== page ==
President Tsai Ing-wen (蔡英文) yesterday sought a briefing from the National Security Council (NSC) on the accidental launch of an anti-ship missile on Friday.
Tsai, who earlier yesterday returned from a trip to Panama and Paraguay, was briefed by National Security Council officials and the Ministry of National Defense.
The briefing took place from 5:30pm to 7:30pm.
According to Presidential Office spokesman Alex Huang (黃重諺), Tsai, following the briefing, instructed the Ministry of National Defense and the navy to carry out a thorough review on management, personnel training and discipline.
Tsai also asked the Ministry of National Defense to produce a plan within two months on how it can better improve its weaponry management and control, Huang said.
Saying that the government would deal with the fallout of the incident with a responsible attitude, Tsai was also quoted by Huang as directing the military to cooperate with a prosecutors’ investigation into the matter so justice can be served for the family of the captain of the Taiwanese fishing boat, who was killed in the incident.
Tsai also instructed government agencies to explain the matter to neighboring countries and China, adding that her administration is determined to maintain cross-strait, and regional, peace and stability.
Upon arriving at Taiwan Taoyuan International Airport, Tsai offered her condolences to the family of fishing boat captain Huang Wen-chung (黃文忠), and promised that the government would take responsibility for the incident.
“I would like to give my deepest condolences to the family of fishing vessel Hsiang Li Sheng’s (翔利昇) captain, Huang Wen-chung,” Tsai said at a news conference. “Mrs Huang is right: This should not have happened at all. I promise all our compatriots that the government will shoulder the responsibility and deal with the aftermath.”
Separately yesterday, Premier Lin Chuan (林全) also called a meeting with top Cabinet officials from 9:30am to about 12:30pm, during which he urged the Ministry of National Defense and the judiciary to launch a probe into an alleged information leak following the missile incident on Friday.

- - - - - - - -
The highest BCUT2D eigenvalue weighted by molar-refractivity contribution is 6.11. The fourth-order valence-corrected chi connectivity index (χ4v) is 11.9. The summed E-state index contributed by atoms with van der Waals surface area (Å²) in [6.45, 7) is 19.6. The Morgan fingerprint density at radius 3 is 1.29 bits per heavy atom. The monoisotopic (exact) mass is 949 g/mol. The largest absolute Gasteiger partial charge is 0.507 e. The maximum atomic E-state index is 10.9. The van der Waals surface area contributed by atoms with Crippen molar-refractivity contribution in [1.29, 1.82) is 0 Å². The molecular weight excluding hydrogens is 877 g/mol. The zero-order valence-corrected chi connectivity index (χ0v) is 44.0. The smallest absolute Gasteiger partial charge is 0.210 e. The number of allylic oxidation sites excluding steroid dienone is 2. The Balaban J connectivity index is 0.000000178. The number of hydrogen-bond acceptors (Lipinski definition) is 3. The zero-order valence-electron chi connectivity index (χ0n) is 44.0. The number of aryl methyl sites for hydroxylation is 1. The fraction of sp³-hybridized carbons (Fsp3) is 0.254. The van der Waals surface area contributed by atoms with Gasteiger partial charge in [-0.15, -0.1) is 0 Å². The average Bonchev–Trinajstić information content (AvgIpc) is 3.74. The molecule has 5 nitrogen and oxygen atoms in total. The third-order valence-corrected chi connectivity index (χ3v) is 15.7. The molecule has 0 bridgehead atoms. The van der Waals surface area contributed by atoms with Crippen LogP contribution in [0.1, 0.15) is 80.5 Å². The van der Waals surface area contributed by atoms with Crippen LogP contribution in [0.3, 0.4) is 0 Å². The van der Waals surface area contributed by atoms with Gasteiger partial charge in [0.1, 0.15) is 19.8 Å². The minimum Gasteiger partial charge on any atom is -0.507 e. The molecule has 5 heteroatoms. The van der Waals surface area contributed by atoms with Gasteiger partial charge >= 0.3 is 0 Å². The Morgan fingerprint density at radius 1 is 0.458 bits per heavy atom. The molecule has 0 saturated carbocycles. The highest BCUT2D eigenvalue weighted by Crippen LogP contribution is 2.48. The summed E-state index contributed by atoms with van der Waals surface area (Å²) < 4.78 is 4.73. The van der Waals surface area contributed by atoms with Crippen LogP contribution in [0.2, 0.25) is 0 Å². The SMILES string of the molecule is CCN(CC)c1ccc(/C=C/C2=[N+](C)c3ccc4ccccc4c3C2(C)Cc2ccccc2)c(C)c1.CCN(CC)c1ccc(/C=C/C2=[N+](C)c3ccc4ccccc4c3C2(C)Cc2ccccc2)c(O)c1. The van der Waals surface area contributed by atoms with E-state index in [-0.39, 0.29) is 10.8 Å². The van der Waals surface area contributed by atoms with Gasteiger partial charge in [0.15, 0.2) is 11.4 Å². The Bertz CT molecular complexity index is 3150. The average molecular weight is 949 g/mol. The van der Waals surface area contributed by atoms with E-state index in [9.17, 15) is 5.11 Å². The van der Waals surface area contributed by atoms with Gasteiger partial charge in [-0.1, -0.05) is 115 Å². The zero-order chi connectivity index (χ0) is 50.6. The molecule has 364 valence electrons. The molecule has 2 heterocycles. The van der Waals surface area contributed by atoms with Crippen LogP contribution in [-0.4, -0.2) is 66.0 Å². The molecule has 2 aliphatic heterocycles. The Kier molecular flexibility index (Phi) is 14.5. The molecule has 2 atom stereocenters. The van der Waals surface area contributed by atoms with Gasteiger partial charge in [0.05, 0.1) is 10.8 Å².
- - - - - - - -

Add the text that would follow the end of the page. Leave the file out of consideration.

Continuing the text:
“The leak has placed national security under serious threat and in addition to having the Ministry of National Defense enhance protection of confidential information, the High Prosecutors’ Office should also conduct a thorough investigation,” Cabinet spokesman Tung Chen-yuan (童振源) quoted the premier as saying at a news conference after the meeting.
Lin was referring to some people — notably Chinese Nationalist Party (KMT) Policy Committee executive director Alex Tsai (蔡正元) — having learned the details of the missile mishap and publishing them on the Internet before the news was officially released.
In addition to dealing with the alleged leak, Lin also asked the ministry to review and improve the standard operating procedures for firing a missile, training of relevant personnel and discipline, as well as pursuing those who should be held accountable for the accident, Tung said.
“The ministry should also take the initiative to release the non-confidential results of its investigation on both the alleged leak and the missile mishap itself, and post them on the ministry’s official Web site to address any doubts the public might have,” Tung quoted Lin as saying. “The ministry should also take the initiative to contact the victim’s family over national compensation issues.”